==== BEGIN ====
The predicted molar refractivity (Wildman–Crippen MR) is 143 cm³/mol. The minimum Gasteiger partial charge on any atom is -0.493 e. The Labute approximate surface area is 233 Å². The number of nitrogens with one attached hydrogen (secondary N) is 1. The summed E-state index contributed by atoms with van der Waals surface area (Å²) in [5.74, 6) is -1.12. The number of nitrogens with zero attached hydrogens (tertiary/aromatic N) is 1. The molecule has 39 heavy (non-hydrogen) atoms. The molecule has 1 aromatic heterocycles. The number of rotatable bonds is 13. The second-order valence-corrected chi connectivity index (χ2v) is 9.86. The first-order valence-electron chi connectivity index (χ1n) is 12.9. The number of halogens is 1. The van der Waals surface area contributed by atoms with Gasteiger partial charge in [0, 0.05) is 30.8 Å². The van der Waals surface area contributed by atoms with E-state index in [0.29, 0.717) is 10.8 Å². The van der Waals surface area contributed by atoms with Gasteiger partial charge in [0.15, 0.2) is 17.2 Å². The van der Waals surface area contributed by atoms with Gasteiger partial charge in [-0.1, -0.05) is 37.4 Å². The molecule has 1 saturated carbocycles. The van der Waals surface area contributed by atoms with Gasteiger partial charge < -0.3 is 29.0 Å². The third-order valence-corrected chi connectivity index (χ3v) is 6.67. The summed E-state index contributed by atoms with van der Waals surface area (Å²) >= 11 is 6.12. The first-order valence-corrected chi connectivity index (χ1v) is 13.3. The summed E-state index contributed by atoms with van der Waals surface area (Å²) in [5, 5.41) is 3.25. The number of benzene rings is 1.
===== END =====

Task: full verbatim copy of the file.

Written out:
The predicted molar refractivity (Wildman–Crippen MR) is 143 cm³/mol. The minimum Gasteiger partial charge on any atom is -0.493 e. The Labute approximate surface area is 233 Å². The number of nitrogens with one attached hydrogen (secondary N) is 1. The summed E-state index contributed by atoms with van der Waals surface area (Å²) in [5.74, 6) is -1.12. The number of nitrogens with zero attached hydrogens (tertiary/aromatic N) is 1. The molecule has 39 heavy (non-hydrogen) atoms. The molecule has 1 aromatic heterocycles. The number of rotatable bonds is 13. The second-order valence-corrected chi connectivity index (χ2v) is 9.86. The first-order valence-electron chi connectivity index (χ1n) is 12.9. The number of halogens is 1. The van der Waals surface area contributed by atoms with Gasteiger partial charge in [0, 0.05) is 30.8 Å². The van der Waals surface area contributed by atoms with E-state index in [0.29, 0.717) is 10.8 Å². The van der Waals surface area contributed by atoms with Gasteiger partial charge in [0.15, 0.2) is 17.2 Å². The van der Waals surface area contributed by atoms with Gasteiger partial charge in [-0.1, -0.05) is 37.4 Å². The molecule has 1 saturated carbocycles. The van der Waals surface area contributed by atoms with Gasteiger partial charge < -0.3 is 29.0 Å². The third-order valence-corrected chi connectivity index (χ3v) is 6.67. The summed E-state index contributed by atoms with van der Waals surface area (Å²) >= 11 is 6.12. The first-order valence-corrected chi connectivity index (χ1v) is 13.3. The summed E-state index contributed by atoms with van der Waals surface area (Å²) in [5, 5.41) is 3.25. The number of benzene rings is 1.